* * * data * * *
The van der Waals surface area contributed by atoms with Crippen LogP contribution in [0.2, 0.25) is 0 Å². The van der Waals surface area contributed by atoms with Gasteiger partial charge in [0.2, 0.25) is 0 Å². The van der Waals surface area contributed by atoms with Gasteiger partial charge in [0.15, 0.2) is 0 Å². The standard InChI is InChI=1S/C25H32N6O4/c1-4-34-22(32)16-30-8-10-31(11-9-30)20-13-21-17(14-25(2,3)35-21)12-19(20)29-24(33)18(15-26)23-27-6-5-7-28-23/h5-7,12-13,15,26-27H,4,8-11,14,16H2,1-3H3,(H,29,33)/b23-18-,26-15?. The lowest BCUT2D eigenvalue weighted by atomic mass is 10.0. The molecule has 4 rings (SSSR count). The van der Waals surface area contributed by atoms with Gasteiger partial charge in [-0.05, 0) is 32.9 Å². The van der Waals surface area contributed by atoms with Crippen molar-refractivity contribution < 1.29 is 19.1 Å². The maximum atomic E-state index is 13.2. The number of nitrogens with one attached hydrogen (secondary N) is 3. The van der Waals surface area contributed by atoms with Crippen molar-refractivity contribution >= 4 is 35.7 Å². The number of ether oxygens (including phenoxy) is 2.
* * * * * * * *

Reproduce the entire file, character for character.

The van der Waals surface area contributed by atoms with Crippen LogP contribution in [0.2, 0.25) is 0 Å². The van der Waals surface area contributed by atoms with Gasteiger partial charge in [0.2, 0.25) is 0 Å². The van der Waals surface area contributed by atoms with Gasteiger partial charge in [0.15, 0.2) is 0 Å². The standard InChI is InChI=1S/C25H32N6O4/c1-4-34-22(32)16-30-8-10-31(11-9-30)20-13-21-17(14-25(2,3)35-21)12-19(20)29-24(33)18(15-26)23-27-6-5-7-28-23/h5-7,12-13,15,26-27H,4,8-11,14,16H2,1-3H3,(H,29,33)/b23-18-,26-15?. The lowest BCUT2D eigenvalue weighted by atomic mass is 10.0. The molecule has 4 rings (SSSR count). The van der Waals surface area contributed by atoms with Gasteiger partial charge in [-0.05, 0) is 32.9 Å². The van der Waals surface area contributed by atoms with Crippen molar-refractivity contribution < 1.29 is 19.1 Å². The maximum atomic E-state index is 13.2. The number of nitrogens with one attached hydrogen (secondary N) is 3. The van der Waals surface area contributed by atoms with Crippen molar-refractivity contribution >= 4 is 35.7 Å². The number of ether oxygens (including phenoxy) is 2.